Motorists should always use extra care when pedestrians are present. But, at the same time, pedestrians don't have carte blanche authority to cross the street or meander on roadways wherever they please.
All states have laws specifying the right of way rules that apply between pedestrians and vehicles. This article covers the pedestrian-vehicle right of way rules and the penalties a driver or pedestrian could face for failing to properly yield the right of way.
The rules related to pedestrian right of way generally depend on where pedestrians and vehicles are interacting.
Generally, state right of way laws that apply to intersections are fairly clear.
Most intersections in cities and downtown areas have traffic lights and pedestrian crossing lights. Basically, these signals dictate the right of way rules.
If painted crosswalks are present at an intersection, pedestrians should cross only in the designated areas. Yielding vehicles should not stop on or in a painted crosswalk area.
In more rural or residential areas, traffic and pedestrian signals aren't always present at intersections. Many intersections in these areas have stop signs or no signals or signs at all.
When crosswalks are present at an intersection, perpendicular traffic—including turning traffic—must yield to any person in the crosswalk area and must not enter until it is completely clear of pedestrians.
Most state laws related to pedestrian right of way pertain to intersections. However, states generally have right of way laws for the protection of pedestrians in other areas.
When pedestrians are present at a marked crosswalk that's not adjacent to an intersection, vehicles approaching the crosswalk must come to a complete stop and yield to the crossing pedestrians. Sometimes the crosswalk will also be accompanied by a traffic light and crossing signal. The signal will generally turn red to stop traffic and then indicate via a crossing signal that it is safe for pedestrians to cross. Even if the crosswalk is clear of pedestrians, vehicles aren't allowed to proceed until the red light has changed.
When traveling parallel to traffic, pedestrians should remain on the sidewalk. If there aren't any sidewalks, pedestrians can walk on the shoulder but must be as far right as possible. Certain roads, such as interstates, prohibit any pedestrians on or near the roadway.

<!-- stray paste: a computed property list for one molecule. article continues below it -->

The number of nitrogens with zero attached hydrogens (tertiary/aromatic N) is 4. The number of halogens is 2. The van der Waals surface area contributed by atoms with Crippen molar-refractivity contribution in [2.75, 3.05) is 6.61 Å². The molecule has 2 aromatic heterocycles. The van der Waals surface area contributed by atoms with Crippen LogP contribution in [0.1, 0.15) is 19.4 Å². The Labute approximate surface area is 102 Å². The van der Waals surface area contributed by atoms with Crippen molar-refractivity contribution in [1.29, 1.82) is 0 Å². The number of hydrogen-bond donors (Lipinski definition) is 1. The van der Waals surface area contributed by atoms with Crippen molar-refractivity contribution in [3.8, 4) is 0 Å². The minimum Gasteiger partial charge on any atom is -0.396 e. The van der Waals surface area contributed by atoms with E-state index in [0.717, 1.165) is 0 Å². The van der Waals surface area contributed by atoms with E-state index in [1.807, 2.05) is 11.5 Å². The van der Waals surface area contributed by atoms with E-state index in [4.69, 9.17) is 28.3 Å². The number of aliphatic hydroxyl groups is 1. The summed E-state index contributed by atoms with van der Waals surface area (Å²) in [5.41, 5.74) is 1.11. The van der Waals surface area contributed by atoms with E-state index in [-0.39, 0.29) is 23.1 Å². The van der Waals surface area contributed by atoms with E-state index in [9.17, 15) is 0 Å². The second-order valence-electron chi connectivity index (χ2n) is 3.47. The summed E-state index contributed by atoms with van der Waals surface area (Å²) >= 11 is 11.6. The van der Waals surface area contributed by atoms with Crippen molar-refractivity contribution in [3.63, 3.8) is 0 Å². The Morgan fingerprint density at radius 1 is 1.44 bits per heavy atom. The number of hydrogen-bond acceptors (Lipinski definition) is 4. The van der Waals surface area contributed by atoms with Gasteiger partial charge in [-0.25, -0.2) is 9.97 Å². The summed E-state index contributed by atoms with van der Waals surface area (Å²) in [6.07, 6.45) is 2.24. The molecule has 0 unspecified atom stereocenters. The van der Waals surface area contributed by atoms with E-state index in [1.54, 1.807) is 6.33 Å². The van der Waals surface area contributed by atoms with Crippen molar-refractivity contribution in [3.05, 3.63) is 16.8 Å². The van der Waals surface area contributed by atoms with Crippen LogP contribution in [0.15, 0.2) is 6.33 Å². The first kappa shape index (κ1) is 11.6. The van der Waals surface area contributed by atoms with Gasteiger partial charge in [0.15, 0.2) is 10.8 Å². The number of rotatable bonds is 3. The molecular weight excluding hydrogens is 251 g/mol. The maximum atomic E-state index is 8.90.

Regardless of signage, crosswalk markings, and other right-of-way rules, the laws of most states specifically require drivers to take precautions and yield to particularly vulnerable pedestrians such as children and blind persons. In other words, the law requires drivers to anticipate that one of these particularly vulnerable pedestrians could unexpectedly step into the road without warning.
State right of way laws are especially protective of school children.
Similar to normal crosswalks, drivers are required to yield to any children present at a crosswalk, whether at an intersection or in the middle of the roadway.
School crossings may also be attended by a crossing guard. While crossing guards typically aren't law enforcement, drivers are still required to yield to their instructions and directions.
School buses effectively act as moving crosswalks. Any time a school bus stops, all adjacent traffic must come to a stop a certain distance back and allow the disembarking children to safely cross the street. Traffic may not resume until all children are safe and the school bus has disabled its crossing indicators.
Pedestrians who violate crossing laws will generally face a fine of less than $100, if they are cited at all.
However, for drivers who fail to properly yield for a pedestrian, the fines can be expensive (up to $500 or so). A failure to yield violation might also carry driver's license demerit points.
The penalties can be even more severe for right of way violations at school crossings or when related to school buses. In some states, school crossing violations carry possible jail time, fines of up to $1,000, and license suspension.